Vayeitzei: A Time for W

Who wants to hear something scary?  Last Friday, my oldest daughter turned Bas Mitzvah.  How strange is that?  A few hours before she officially turned twelve, I tried to get her to do a few last minute sins: ”I know you really want to hit me . . . come on . . . do it!  If you do it now, you can get away with it, but in a few hours . . . . Or how about a cheeseburger . . . you want to eat a yummy cheeseburger?”  To which she responded, “What’s a cheeseburger?”

 

Israelis.

 

Rav Gedalia Schorr writes that Yaakov had to go through four troubled periods in his life: The long-term episode with Eisav, the time he spent in exile with Lavan, the episode with Dina, and losing Yosef for so many years.  Each one of these corresponds to one of the exiles that the Jewish nation has endured.

 

In this week’s parsha, we learn about the episode with Dina, who was taken by force by Shechem, who fell in love with her, and wished to marry her.  When he and his father went to receive permission from Yaakov to marry her (they obviously didn’t get the “get her father’s permission first” bit), Yaakov remained silent.  When Dina’s brothers learned of what happened, they were angered greatly.  They informed Shechem and his father that there is no way they can allow a marriage to take place with people who do not have a bris.  If they want to marry Dina and others, they, and their entire town will have to get a bris, to which they agreed!  On the third day, when everybody was in pain, Shimon and Levi went in, and killed every man.  Upon hearing this, Yaakov became angry about what Shimon and Levi did, reminding them that they are but a small "nation" and can easily be wiped out by the Cannanim.  To this, Simon and Levi responded, “Should our sister be treated like a harlot?”

 

According to Rav Schorr, this episode corresponds to the Greek Exile and Chanukkah.  Unlike the other exiles, this one took place completely in Eretz Yisroel.  And just like Chanukkah, this episode ended with the creation of an altar.  There are other similarities.  The Greeks loved culture and knowledge.  The Torah refers to Yavan (Greece) as beauty, because, there is a certain beauty about them.  Today’s Western Civilization is built on Greek thinking (much more than Christian-Judeo beliefs).  The Greeks were like The Borg (ten points to all nerds who understood that), who loved to learn about others and incorporate their philosophies into one.

 

Shechem and his father were not out to kill Yaakov.  The opposite.  We see that Shechem fell in love with Yaakov’s daughter.  They even went further and announced that they wish to marry into Yaakov’s family to create one nation.  They and the Greeks, unlike most of our enemies, were not out to physically kill off the Jewish nation.  They truly wished to take the best of both cultures and bring them together.

 

However, there is another similarity between Shechem and Greece.  The Greeks made a nice law that ravaged the Jewish nation.  Any woman who planned to get married had to be together with the local Greek official.  Like Shechem, there was an attempt to destroy the kedusha (holiness) of the Jewish people.  Take first, marry later.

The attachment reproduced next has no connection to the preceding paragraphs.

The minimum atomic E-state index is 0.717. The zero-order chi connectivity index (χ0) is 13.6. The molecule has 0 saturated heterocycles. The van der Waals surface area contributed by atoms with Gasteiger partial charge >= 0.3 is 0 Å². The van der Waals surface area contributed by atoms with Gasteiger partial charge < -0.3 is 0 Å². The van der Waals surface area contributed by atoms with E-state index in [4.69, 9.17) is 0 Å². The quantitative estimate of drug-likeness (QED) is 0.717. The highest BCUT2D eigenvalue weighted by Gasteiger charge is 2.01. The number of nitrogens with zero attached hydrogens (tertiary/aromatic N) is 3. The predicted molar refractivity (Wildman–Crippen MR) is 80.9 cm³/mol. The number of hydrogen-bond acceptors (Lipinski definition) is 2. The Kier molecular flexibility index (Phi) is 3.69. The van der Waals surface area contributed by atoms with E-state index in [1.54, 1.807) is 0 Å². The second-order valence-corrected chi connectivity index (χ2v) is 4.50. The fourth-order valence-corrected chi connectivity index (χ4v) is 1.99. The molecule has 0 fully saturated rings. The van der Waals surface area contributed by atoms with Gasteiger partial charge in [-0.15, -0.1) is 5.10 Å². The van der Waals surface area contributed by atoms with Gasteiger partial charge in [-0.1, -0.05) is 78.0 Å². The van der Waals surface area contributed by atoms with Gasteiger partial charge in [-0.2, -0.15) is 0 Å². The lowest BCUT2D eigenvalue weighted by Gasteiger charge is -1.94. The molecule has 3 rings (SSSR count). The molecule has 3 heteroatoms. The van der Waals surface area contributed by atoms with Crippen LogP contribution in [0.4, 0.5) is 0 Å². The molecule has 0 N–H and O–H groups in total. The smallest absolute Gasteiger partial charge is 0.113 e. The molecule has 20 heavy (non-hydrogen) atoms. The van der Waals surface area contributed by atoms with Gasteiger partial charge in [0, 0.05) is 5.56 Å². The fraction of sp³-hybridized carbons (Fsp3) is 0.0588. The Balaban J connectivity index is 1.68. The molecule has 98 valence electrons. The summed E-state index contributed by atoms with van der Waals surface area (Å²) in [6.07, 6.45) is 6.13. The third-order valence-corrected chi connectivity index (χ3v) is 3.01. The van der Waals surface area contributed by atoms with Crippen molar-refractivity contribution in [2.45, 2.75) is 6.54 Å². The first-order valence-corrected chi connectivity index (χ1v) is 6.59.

There are many questions and answers to the entire episode.  Why was Yaakov silent when he first heard of what happened to Dina.  Why was he silent when his sons were tricking Shechem?  And why did he speak up and complain against Shimon and Levi after they killed everybody?

 

We don’t have time to go into everything in depth.  However, Rav Yaakov Kaminetsky writes that Yaakov was under the impression that Shimon and Levi were planning on going in on the third day, and rescuing Dina.  He was not expecting them to kill off Shechem and his people.  As he said, he was worried about what would be if the Cannanim were to attack to avenge Shechem.  To this, Shimon and Levi responded, “Should our sister be treated like a harlot?”  And what did Yaakov respond?  He was silent.  Rav Kaminetsky says that we can see that Yaakov came to agree in the end.  When it comes to the purity of the Jewish people, one MUST take a stand, no matter what the odds.

 

Rav Yaakov Leonard brings two proofs to side with this.

 

At the end of his life, Yaakov gave all of his children brachos.  To Shimon and Levi, he gives them a bit of harshness, and says that they should be kept separate from each other, spread out throughout the nation, serving as teachers and judges.  Rashi has two explanations.  One of them, he says, is that Yaakov was reminding them that this characteristic that they have could be dangerous if not used properly.  However, it is still a vital characteristic to have.  And that is why they are to be the teachers of the Jewish nation.

 

Another proof, comes from the Midrash, where Yehudis, the daughter of Mattisyahu HaKohen, announces that she plans on getting married.  Right before being taken away to the Greek official, she gives a stirring speech , telling the Jewish people that they need to learn from Shimon and Levi “the brothers of Dina."

 

There is a time for peace and a time for war.

 

It’s not up to us, thankfully, to determine when is the time for what.  That is why we have people bigger than we are to make such decisions.  However, there are times, like Chanukkah, when our spiritual center is being attacked.  And during those times, as politically incorrect as it is, sometimes, one must stand up and take a stand.  Had we been living during the times of Chanukkah, most of us would have probably gone against the Maccabees, “Why do they need to rock the boat?  Why do they need to be SOOO Ultra-Orthodox?  Why can’t they just let things go?”  An honest conversation with oneself will help a person determine his position.  However, Chanukkah is a time when we don’t say such things.  We stand up and we say, “Until here and no further!”

 

Have a wonderful Shabbos!

 

Michael Winner